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New Canadian docu-series on restoring run down vehicles features Okanagan-based custom car builder

The documentary follows “wreck hunters, auto restorers, hot rod and custom car builders and would-be entrepreneurs in their work dragging out run-down cars and turning them into valuable pieces of automotive art.”

An Okanagan custom car builder is one of the stars of new Canadian docu-series on Discovery Channel, featuring restoration work on antique trucks and vans abandoned in backwoods and farmers' fields.

Bill Desrosier of Wreckless Restorations and Car Craft Automotive spent the last year filming Bush Wreck Rescue. The show description says it differs from scripted car programs as a documentary showing the characters in action with their successes and their failures.

The documentary follows “wreck hunters, auto restorers, hot rod and custom car builders and would-be entrepreneurs in their work dragging out run-down cars and turning them into valuable pieces of automotive art.”

Desrosier was approached by a good friend of his to do the show, and it took some convincing to get back into the industry after taking a break. He has been in the automotive industry, building hot rods and working on motorcycles for most of his life.

“Since I was four years old, I loved hanging out in the garage with my dad. I started doing cars when I was 15. Working with him, built my own project car at that time, and put it on the road when I was 16. This is pretty much all I've done,” he said.

Even with all of his extensive experience and expertise, the show challenged Desrosier and his team in new ways.

“It was a learning curve. I mean, it was a ton of fun doing it, and it was frustrating at times. A lot of the timelines, the build schedules, we were building stuff that should have taken over a year. We were doing it in months, so it was a lot of overtime for my guys and for myself, but pretty proud of my guys,” he added.

The show follows the ragtag team turning old trucks and specialty vehicles into custom gems.

“We haul crap that people don't want and build them into something cool,” Desrosier said.

“I think you're gonna find a difference in the way we did this and the way it was filmed. I was pretty adamant that I didn't want to do a reality TV show. Pretty much what they filmed is what goes on.”

The team would drive around and find old cars sitting out, before approaching the owners and taking on the job to repair them.

“Sometimes people are happy to get them out of their yard. Other times people have great ideas that they're going to fix them up one day. And then it’s pretty much the logistics of where you're getting it from and getting into the shop and tearing it apart to see what kind of headache you've adopted yourself.”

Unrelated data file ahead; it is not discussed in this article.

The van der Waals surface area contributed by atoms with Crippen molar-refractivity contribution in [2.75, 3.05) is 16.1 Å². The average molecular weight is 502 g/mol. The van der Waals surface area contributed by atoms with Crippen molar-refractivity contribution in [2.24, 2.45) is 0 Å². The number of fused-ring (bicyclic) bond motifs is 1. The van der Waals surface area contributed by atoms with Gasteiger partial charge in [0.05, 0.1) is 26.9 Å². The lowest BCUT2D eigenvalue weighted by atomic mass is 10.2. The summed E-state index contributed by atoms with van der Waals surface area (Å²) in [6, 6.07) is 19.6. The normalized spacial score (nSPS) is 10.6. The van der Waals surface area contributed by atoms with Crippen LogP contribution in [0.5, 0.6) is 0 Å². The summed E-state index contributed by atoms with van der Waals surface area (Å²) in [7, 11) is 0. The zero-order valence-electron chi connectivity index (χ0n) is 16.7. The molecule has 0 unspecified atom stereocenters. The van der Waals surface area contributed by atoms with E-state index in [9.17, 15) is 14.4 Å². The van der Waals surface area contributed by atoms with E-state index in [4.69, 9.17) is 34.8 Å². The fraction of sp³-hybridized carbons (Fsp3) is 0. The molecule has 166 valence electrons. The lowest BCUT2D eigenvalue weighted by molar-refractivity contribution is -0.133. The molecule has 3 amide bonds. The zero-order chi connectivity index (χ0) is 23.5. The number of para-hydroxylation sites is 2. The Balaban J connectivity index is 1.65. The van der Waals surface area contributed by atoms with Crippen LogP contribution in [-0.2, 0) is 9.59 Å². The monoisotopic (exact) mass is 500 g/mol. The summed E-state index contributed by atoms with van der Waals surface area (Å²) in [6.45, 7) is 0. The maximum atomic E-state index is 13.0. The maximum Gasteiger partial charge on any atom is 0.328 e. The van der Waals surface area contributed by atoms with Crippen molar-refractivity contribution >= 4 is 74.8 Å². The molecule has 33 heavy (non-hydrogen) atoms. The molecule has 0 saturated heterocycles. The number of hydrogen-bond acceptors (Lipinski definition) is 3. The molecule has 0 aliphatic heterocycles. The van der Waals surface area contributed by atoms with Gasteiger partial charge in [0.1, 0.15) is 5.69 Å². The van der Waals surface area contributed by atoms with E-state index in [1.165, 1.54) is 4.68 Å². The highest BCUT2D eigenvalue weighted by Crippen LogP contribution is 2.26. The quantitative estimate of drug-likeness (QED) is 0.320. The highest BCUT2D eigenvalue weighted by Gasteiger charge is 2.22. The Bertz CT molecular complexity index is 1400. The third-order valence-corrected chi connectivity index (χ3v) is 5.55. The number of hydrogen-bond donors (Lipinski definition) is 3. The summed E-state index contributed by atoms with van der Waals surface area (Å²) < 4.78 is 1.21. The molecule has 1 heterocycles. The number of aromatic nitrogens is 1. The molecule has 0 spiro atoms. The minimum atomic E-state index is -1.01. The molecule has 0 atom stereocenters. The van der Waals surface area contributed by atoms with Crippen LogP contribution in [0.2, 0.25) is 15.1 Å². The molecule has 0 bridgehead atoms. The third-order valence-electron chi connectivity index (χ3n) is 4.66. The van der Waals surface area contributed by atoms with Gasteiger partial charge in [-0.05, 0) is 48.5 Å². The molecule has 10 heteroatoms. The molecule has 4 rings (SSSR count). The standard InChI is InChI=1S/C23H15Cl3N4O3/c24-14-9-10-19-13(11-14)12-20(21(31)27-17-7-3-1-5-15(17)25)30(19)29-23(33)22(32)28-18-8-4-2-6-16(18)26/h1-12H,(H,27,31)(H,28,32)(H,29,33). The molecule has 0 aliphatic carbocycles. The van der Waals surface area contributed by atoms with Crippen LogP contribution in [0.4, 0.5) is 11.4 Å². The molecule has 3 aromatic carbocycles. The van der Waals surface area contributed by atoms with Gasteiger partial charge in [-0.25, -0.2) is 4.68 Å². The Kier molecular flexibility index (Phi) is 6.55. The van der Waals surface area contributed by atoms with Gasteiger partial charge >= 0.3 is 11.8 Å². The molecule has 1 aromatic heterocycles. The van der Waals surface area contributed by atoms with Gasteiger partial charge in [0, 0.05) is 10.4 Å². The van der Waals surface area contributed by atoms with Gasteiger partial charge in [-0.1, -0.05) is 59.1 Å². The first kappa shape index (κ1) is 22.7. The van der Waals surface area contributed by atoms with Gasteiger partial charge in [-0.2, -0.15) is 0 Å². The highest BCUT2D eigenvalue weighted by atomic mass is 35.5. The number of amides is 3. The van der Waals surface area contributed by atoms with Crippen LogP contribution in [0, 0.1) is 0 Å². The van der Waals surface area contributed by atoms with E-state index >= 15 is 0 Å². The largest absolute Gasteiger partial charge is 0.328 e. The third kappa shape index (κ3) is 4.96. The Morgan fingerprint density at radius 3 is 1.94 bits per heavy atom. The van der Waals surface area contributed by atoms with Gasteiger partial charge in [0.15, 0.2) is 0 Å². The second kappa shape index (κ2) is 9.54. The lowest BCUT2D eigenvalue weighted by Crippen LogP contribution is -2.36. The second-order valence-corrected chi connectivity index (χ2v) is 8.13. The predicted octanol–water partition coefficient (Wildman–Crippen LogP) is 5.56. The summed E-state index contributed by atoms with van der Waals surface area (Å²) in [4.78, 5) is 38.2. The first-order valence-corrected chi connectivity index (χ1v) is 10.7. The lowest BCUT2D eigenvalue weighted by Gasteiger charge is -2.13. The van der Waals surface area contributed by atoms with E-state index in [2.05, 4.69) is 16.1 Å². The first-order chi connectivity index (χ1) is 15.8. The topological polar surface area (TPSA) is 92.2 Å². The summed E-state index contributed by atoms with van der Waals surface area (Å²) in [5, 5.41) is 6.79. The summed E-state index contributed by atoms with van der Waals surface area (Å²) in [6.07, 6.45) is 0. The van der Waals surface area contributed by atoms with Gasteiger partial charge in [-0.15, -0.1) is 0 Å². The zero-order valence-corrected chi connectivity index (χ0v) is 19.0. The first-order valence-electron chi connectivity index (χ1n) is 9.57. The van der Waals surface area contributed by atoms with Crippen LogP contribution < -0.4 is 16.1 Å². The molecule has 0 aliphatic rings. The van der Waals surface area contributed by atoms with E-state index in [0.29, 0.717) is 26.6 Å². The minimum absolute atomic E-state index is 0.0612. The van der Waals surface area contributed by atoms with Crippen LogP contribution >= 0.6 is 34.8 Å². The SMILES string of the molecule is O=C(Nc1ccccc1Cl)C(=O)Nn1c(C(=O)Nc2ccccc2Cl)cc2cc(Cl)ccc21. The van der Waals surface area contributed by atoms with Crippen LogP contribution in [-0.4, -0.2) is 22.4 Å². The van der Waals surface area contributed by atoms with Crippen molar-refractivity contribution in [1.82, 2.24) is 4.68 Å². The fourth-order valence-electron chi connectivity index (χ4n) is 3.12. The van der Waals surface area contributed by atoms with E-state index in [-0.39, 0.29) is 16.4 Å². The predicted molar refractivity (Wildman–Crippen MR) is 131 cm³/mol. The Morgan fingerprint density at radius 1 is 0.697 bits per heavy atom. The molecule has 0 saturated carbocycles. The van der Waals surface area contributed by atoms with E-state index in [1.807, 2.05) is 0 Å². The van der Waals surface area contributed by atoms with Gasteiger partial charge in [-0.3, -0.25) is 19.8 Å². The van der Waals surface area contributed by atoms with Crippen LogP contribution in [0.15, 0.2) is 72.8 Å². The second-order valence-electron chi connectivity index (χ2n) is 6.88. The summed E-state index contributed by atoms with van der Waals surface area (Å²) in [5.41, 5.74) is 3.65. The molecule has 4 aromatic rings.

The best part for Desrosier seeing the reactions from clients when their car is completed.

“It's when you give it back to the client, or when you're showing him your ideas. seeing the look on his face, the happiness. Yeah, it kind of makes it all worthwhile doing it.”

During the show, Desrosier still ran his full-time automotive repair shop in Kelowna, which proved overwhelming.

Luckily a space opened up in Summerland where Desrosier moved his Wreckless Restorations shop.

“It was pretty hectic. It was pretty disruptive during the filming, but as I said, it was a ton of fun. So at the end of the day, hopefully, what people see on TV, they can see that we were having fun. There were definitely some moments of frustration. But for the most part, it was pretty cool.”

Desrosier said he’s most excited about having a national audience see that there are a lot of Canadian companies doing full-scale intensive custom repair work.

“Everybody thinks that the big companies down in the States are doing it .. Summerland here is a pretty small little community, and hopefully it brings some notoriety to it right.”

He also hopes everyone will just enjoy the show and the work they all put in.

“I hope they like the projects that we built. Hopefully, it makes them laugh. Hopefully, they can get a little more knowledge of what we do. And just all in all, just entertain people,” he added.

“Cars, for me, are a passion. So I don't know, maybe some younger kids watching the show, maybe it'll give them a path that they want to take.”

Canadian viewers will be able to get their first taste of the show, produced by Omnifilm Entertainment, on Discovery Channel when the series premieres with two episodes airing back-to-back on May 17 at 5 p.m. PT / 8 p.m. ET.

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